The most obvious improvement is the need to switch between the three characters on the fly and to use them as a team. Done with a tap of the digital pad, cycling through your allies is as easy as it sounds, and each one presents a unique approach to advancing. Rannek, for instance, is the best all around character to use because the man is a biological tank that thrives on carving up his enemies. He's perfect for close-up fights and can be extremely helpful when swarmed. Illius, on the other hand, is the ideal distance fighter -- with projectile attacks and protection spells that can do a lot of good in the later levels (and he's absolutely essential to defeat the Queen Spider boss). Finally you have Zhai, who is the in-between character best left for stealthier missions or desperation attacks. And while she may be the most interesting character to watch and listen to, she's probably the least useful in combat.
That doesn't mean that she isn't useful in other ways, however, as Zhai has a couple of unique abilities to master should you want to find some of the game's hidden secrets. Since she's the only character in Demon Stone that can jump, for example, she can find hidden platforms and discover secret treasure chests that have additional money or bonus unlockables. That's easily her primary benefit. Of course, Zhai can also walk over special "darkness patches" so that she can become invisible too. This proves to be very helpful for pulling off stealth kills in less populated areas or to cut down on damage when going into boss fights. Rannek and Illius have their own special techniques as well (the ability to smash objects or blow them up with magical bombs), but unfortunately these powers are nearly identical to each other and just aren't as cool to use as Zhai's.
However, those individual abilities are just the side aspects of the gameplay, as the player's main focus will be simply to survive. Following the trend of Atari's last action game -- Terminator 3: The Redemption -- Demon Stone offers a higher than usual difficulty curve, which will probably earn it a lot of brownie points in the eyes of veteran gamers. Even on the easiest setting, the last three or four stages in particular will really test your constitution, and force gamers into realizing that they'll need to switch between characters if they want to succeed.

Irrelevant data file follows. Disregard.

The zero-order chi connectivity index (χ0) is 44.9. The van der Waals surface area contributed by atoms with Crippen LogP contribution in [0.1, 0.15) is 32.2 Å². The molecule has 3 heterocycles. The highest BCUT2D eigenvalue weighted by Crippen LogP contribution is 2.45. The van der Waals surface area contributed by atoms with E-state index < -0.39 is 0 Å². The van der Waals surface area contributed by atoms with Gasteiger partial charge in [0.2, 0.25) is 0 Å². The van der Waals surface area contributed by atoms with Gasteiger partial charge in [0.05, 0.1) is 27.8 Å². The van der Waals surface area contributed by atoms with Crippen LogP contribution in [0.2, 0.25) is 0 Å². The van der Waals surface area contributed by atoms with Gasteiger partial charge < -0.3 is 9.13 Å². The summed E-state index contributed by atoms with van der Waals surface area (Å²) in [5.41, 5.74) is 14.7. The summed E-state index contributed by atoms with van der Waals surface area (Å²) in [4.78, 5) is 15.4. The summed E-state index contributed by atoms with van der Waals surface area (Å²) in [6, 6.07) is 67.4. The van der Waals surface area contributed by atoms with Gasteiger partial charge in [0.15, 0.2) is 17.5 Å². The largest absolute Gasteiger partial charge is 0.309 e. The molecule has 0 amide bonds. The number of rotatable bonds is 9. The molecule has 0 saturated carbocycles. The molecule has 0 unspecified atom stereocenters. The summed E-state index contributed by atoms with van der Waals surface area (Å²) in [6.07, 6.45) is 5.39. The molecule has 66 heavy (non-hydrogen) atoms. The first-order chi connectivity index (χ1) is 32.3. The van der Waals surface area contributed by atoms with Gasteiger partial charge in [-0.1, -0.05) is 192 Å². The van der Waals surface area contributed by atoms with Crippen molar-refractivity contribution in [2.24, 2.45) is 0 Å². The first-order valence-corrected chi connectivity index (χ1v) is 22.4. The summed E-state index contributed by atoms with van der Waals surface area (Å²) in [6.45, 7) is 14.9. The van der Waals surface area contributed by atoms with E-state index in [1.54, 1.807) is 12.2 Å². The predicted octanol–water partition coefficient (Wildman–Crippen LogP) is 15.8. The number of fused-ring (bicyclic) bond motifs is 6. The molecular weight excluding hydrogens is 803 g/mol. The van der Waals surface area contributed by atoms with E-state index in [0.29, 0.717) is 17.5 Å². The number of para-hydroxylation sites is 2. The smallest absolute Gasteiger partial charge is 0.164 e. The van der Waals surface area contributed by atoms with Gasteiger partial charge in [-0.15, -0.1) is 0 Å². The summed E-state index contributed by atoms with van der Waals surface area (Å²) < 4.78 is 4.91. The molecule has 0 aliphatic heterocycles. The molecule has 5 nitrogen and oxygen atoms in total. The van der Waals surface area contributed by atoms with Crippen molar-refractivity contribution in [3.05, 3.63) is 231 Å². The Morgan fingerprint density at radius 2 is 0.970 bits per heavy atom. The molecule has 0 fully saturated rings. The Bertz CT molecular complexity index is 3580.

It's this asset of Forgotten Realms that I really admired most, as all too often, a lineup of extra characters is good for little more than eye candy; and a means to break up the monotony of playing with the same dude over and over again. But here, you'll need to make smart decisions in various situations -- like using your rogue to fend off the seemingly endless wave of monsters while your sorcerer uses his projectile attacks to defeat nuisances in the distance. All the while, you'll need to send your fighter up against a more difficult enemy so that he can slash his brains out -- making sure to pay attention to the rest of the team so they can accomplish their goals.
Sadly Demon Stone runs into a few key problems that overshadows the strategy of using multiple team members. Most importantly, the artificial intelligence of your allies is severely underdeveloped and, for the most part, pacifistic. While players are in control of their main character, the other two seem to do just enough to keep their opponents off their backs and not much else. It would have been a lot more helpful if there was some kind of option to allow the player to set behavior scripts for characters they aren't in direct control of (like those of most tactical shooters or RPGs like .hack and Final Fantasy XII). That way you wouldn't have to constantly baby-sit your buddies in the heat of a battle. Because this option isn't available, we're left hoping that the AI does what it's supposed to do.